- of or relating to culture or cultivation.
Origin of cultural
Related Words for culturallyphilosophically, politically, culturally, psychologically, anthropologically, ethically, eugenically, humanly
Examples from the Web for culturally
Contemporary Examples of culturally
In fact, the question, though provocative and culturally important, may not even be new.‘Mozart in the Jungle’: Inside Amazon’s Brave New World of Sex, Drugs, and Classical Music
December 23, 2014
Ditto Virginia, but in reverse; culturally, northern Virginia is Yankee land (but with gun shops).
But Florida is kind of an outlier, because culturally, only the northern half of Florida is Dixie.
Family is an anthropological fact—a socially and culturally related fact.Is Pope Francis Backpedaling on Gays?
November 19, 2014
At the time, that was a monumental thing for the era, culturally.Laura Jane Grace’s Trans Punk Rebellion
October 10, 2014
Historical Examples of culturally
Yet all that is valuable, culturally speaking, rises like a phoenix from the ashes.Women of the Teutonic Nations
Culturally identical with them are the neighboring Yurok and Karok.Language
It will be seen that the Shoshone population of Idaho was by no means a unitary one, either socially or culturally.Shoshone-Bannock Subsistence and Society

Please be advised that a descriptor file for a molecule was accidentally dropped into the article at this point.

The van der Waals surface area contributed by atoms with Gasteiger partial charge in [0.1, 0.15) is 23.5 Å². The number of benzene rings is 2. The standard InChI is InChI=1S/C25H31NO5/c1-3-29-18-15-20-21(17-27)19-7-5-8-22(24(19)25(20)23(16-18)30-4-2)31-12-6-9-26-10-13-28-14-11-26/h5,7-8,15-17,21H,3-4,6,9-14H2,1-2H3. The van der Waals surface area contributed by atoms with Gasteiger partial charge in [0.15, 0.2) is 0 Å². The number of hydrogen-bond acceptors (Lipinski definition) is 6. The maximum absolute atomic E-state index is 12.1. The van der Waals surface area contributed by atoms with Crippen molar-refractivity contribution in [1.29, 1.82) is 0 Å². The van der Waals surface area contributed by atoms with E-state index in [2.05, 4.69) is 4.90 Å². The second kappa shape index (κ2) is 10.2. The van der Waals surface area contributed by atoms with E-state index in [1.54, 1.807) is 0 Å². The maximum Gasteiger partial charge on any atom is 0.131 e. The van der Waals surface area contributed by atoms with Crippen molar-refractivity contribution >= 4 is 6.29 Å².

Robert F. Murphy
The tribe was also culturally uniform, but not necessarily distinct from its neighbors in this respect.California Athabascan Groups
Martin A. Baumhoff
The New Market point has been found to differ in flaking as well as culturally from the Randolph type.Handbook of Alabama Archaeology: Part I Point Types
James W. Cambron
- of or relating to artistic or social pursuits or events considered to be valuable or enlightened
- of or relating to a culture or civilization
- (of certain varieties of plant) obtained by specialized breeding
Word Origin and History for culturally
1868, in reference to the raising of plants or animals, from Latin cultura "tillage" (see culture) + -al (1). In reference to the cultivation of the mind, from 1875; hence, "relating to civilization or a civilization." A fertile starter-word among anthropologists and sociologists: e.g. cultural diffusion, in use by 1912; cultural diversity by 1935; cultural imperialism by 1937; cultural pluralism by 1932; cultural relativism by 1948.